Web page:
Do you think the role of the DMO is changing in the eyes of organizers? Do you think that will reshape how organizers and DMOs work together in the future?
While Visit Orlando has always been a partner to meeting planners, we recognize that events continue to evolve, and with them, how we service our clients. For example, over the past year we’ve developed successful virtual site visits for planners unable to travel here themselves. This new model was created as a workaround during the pandemic, but the benefits of such flexibility are obvious for future planners as well.
We have also enhanced our expertise in virtual and hybrid events, which we expect to remain popular long after normal travel resumes. For example, the Orange County Convention Center now has three studios to allow conventions and trade shows of all sizes the ability to seamlessly integrate hybrid components to their events. Regardless of the type or style of event, we are constantly adapting with the trends and technology available, as demonstrated in the last year.
What are a couple of recent in-person meeting success stories that Orlando has safely hosted? What were their unique challenges and how did Visit Orlando work with organizers to help solve them?
There can still be some hesitancy as restrictions around the county have varied. In Orlando, we’ve been open for more than a year, but for those who haven’t been, it can be tough to visualize what the experience is like in Orlando now. We utilize our virtual site visits and virtual tours, but as we all know in the meetings industry, there’s nothing like the in-person experience.
Surf Expo, for example, had questions about how to implement safety messaging and strategies to keep attendees safe. Orlando is home to some of the most respected tourism companies in the world who moved quickly to implement new safety measures and therefore served as perfect examples. We had Surf Expo planners visit Orlando to see for themselves how other brands even outside of the meetings industry implemented safety measures. Seeing this in person provided a comfort level and also served as an inspiration for everything from signage to intercom announcements to communicate to attendees.
Another example of a successful event is VMX (Veterinary Meeting & Expo). VMX is a legacy group, one that has been coming to Orlando for many years and always in January. One new challenge was to have their attendees consider a completely different time of year (June). When you shift dates, the marketing becomes extremely important in order to raise awareness among potential attendees — to educate them on the new date and provide compelling reasons to attend.
Safety was also a top priority for the planners of VMX, and Visit Orlando served as an ongoing resource for up-to-date information on local guidelines and connected them with organizations for special expertise. The partnership with Visit Orlando, Orange County Convention Center, and Orlando Health was a first-of-its kind collaboration to benefit planners as they navigate creating safe meetings. VMX used the Orlando Health medical concierge as a consultant as they put together that framework for the show.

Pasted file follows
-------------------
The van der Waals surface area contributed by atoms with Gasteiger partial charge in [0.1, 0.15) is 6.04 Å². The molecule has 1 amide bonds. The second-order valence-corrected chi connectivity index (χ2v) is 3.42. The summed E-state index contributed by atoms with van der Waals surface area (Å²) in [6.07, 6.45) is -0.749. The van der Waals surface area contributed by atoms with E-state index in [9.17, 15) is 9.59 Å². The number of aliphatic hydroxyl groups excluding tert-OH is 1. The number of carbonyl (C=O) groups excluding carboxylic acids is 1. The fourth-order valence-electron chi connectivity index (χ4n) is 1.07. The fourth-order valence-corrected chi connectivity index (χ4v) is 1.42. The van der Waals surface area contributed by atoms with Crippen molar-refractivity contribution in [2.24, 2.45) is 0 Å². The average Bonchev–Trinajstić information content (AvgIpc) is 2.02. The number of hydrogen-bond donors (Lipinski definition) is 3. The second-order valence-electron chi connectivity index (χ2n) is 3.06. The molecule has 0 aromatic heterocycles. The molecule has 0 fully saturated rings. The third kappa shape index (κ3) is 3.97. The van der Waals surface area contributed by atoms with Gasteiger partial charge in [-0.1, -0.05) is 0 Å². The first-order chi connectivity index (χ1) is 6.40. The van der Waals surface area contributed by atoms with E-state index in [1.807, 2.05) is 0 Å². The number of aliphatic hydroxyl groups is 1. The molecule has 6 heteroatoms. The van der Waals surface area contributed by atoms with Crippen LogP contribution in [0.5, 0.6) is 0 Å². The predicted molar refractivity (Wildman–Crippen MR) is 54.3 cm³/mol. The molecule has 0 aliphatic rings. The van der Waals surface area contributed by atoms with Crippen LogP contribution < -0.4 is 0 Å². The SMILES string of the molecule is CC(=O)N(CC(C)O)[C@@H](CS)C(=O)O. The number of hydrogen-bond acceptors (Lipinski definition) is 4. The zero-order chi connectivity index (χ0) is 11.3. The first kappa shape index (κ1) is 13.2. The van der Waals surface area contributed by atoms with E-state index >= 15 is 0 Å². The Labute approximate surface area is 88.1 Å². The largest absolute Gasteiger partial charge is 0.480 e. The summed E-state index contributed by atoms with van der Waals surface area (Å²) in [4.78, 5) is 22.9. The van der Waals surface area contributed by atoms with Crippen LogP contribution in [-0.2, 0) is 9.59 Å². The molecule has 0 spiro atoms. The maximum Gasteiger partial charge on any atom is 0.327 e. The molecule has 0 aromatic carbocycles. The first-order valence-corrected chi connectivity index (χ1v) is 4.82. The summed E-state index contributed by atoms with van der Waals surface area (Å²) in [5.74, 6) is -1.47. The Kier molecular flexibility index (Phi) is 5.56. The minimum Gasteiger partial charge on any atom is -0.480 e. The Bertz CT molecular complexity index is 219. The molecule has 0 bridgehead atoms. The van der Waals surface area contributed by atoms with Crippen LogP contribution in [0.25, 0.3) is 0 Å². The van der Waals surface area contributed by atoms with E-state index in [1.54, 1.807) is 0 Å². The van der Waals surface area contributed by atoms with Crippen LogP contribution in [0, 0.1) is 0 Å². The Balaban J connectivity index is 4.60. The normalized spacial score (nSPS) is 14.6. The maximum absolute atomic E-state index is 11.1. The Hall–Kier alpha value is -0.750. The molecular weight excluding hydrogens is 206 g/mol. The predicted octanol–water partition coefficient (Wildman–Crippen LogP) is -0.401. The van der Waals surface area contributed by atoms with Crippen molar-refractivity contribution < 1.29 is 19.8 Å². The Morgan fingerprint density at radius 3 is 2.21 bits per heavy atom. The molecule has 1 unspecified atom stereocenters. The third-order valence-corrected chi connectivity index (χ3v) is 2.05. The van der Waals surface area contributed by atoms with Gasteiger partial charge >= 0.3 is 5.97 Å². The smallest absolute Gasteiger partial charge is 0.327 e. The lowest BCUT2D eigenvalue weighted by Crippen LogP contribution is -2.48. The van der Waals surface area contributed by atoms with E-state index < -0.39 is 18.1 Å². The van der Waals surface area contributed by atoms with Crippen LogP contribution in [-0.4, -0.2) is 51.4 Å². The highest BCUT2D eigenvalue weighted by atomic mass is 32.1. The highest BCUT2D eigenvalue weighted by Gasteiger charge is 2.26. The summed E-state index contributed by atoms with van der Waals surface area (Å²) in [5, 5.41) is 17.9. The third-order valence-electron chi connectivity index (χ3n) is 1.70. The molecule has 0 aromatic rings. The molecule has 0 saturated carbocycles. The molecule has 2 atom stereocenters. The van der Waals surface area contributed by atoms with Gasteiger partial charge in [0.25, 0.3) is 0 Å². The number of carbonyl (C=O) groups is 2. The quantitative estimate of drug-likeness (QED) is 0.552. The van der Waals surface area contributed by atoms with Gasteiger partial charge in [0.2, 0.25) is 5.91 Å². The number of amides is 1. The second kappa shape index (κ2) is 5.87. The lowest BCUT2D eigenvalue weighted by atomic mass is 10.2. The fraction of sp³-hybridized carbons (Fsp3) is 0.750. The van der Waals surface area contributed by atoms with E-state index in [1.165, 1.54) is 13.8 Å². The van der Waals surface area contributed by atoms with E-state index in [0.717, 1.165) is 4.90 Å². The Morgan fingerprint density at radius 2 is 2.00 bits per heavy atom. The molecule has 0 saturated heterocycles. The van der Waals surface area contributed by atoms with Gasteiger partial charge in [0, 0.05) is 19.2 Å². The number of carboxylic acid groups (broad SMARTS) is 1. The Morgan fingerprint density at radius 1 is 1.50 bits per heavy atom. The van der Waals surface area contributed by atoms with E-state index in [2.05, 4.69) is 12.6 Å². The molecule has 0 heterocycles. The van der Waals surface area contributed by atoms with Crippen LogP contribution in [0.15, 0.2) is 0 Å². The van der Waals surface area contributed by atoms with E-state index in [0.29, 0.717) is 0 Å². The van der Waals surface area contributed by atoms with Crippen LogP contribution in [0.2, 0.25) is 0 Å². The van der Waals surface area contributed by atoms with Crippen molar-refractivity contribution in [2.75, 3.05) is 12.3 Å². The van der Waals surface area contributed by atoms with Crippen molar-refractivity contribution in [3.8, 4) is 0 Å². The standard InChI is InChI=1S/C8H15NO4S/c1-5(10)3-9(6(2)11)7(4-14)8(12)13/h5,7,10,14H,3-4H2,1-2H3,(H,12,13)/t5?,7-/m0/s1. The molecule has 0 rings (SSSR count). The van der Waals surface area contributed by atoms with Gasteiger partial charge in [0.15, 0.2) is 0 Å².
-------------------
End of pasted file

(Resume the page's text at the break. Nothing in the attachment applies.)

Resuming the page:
From having hosted larger in-person shows like VMX, what are some of the more important takeaways that your team has learned that organizers should know as they restart their larger in-person events?
It’s important for planners to reevaluate their top priorities for an event, as they may have changed since the last time this event was held. Sharing those priorities with the DMO partner is vital to creating a successful event.
For example, we see more and more planners recognizing that many of their potential attendees haven’t traveled in a long time and events this year may be their first. These trips can serve double duty, offering an opportunity for education and connection with colleagues or new industry contacts, and provide a unique opportunity to add on leisure time with family or friends.
For example, we have the Association of PeriOperative Registered Nurses (AORN) coming up in August. So many of these nurses have been on the front lines with COVID and haven’t been able to get away at all. We are working closely with AORN to provide resources and information on their registration and delegate sites to provide that opportunity for a little extra time beyond the event to maximize the trip and catch up on some of those lost travel opportunities. We’ve utilized some virtual opportunities to pre-promote the upcoming Orlando event at smaller virtual events leading up to the main conference in August. During a one-day virtual event, we organized a cooking demo with a chef from the upcoming conference’s host hotel to showcase the property and fantastic food they will find in Orlando. We also shared recipes from restaurants throughout Orlando and highlighted video clips of attractions during breaks within their virtual meetings.
We are also seeing that some of our groups have fewer staff members to execute events yet remain under pressure to make things happen with less. Clients are leaning on us more than ever to help in all aspects of events, and we are happy to be that resource for them. Planners should not hesitate to share with a DMO partner where they need help. Even if they think it may be beyond their role, we appreciate the opportunity to work closely with our clients to overcome challenges.